Employment Law: Paying to hourly consultant (part time) – Tax Laws?

I am in California and thinking of starting a business where I will charge my customers for the services I offer.

However, these services will be offered by pool of moon lighters (registered service providers on my site – most of them working part time for hourly wages). These service providers will be paid for their hours used (no project no payment basis). They are not full time and I am not providing any benefits to them.

Q1: Is this a legal business model? What about 1099 or W-2? Do I need to give them soem kind of tax document at the end of a year?

Q2: Do I pay employer part of taxes for these temp consultants?

Any more details with some links will be appreciated.

Just FYI – My business is web based services (services are offered by web based service providers) – If this makes any difference in your answer.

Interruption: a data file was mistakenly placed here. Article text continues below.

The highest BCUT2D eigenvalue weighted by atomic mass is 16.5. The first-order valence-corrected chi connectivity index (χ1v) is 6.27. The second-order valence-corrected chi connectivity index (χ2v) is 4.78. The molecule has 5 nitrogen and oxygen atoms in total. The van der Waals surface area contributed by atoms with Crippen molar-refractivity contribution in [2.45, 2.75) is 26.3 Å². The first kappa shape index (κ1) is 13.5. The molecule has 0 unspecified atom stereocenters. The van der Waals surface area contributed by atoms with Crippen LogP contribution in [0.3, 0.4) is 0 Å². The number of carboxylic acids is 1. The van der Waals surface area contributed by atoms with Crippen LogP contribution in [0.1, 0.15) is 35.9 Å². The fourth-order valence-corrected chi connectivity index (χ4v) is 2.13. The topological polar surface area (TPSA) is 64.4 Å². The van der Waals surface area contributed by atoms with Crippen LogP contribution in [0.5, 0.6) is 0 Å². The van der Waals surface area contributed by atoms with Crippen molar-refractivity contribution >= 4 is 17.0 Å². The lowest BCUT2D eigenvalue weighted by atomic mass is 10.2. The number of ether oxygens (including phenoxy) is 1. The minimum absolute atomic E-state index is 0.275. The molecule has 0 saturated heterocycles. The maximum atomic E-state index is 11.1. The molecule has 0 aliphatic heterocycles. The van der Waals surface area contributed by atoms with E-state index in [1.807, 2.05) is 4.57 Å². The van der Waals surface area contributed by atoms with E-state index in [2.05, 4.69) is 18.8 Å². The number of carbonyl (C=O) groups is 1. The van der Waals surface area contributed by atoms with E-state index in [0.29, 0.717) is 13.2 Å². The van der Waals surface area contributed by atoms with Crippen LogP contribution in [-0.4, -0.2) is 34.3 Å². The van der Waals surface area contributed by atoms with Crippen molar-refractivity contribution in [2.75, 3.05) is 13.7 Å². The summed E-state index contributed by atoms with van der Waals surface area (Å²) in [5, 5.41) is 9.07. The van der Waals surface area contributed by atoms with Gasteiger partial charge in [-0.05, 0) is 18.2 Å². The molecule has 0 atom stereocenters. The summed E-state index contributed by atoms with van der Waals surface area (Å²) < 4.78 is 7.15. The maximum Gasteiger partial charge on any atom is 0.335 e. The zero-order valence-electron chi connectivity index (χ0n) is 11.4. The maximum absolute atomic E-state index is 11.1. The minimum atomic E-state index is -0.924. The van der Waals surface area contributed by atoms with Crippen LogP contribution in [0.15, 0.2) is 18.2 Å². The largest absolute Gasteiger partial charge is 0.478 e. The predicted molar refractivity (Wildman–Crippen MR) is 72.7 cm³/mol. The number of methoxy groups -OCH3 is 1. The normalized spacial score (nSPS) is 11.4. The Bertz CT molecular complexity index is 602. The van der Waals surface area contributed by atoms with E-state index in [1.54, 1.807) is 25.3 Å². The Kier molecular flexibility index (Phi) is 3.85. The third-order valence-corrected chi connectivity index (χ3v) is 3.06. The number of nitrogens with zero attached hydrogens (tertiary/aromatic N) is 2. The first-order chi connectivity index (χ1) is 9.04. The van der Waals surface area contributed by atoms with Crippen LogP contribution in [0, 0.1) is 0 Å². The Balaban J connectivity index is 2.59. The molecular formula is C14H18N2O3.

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2 Responses to “Employment Law: Paying to hourly consultant (part time) – Tax Laws?”

  1. Judy Says:

    This is a legal way to operate. If you pay any one person $600 or more in a year, you would provide them with a 1099 and report what you paid them to the IRS. Each of the people should fill out a W-9 form before they get any payments from you. They are independent contractors, and you wouldn’t be responsible for employer taxes.

    I don’t know what the rules might be for CA taxes – the above is for federal.

  2. bostonianinmo Says:

    You are operating a business. Your income is not considered employment wages. You may or may not receive Forms 1099 from the customers you provide the services to. You must keep accurate records of all income and expenses.

    The moonlighters working for you probably are YOUR employees. You should submit Form SS-8 to the IRS and get a determination to cover yourself. Mis-classification of employees as ICs is getting a LOT of interest at the IRS and it’s only going to get bigger with time. If they are employees you will need to withhold taxes and pay payroll taxes.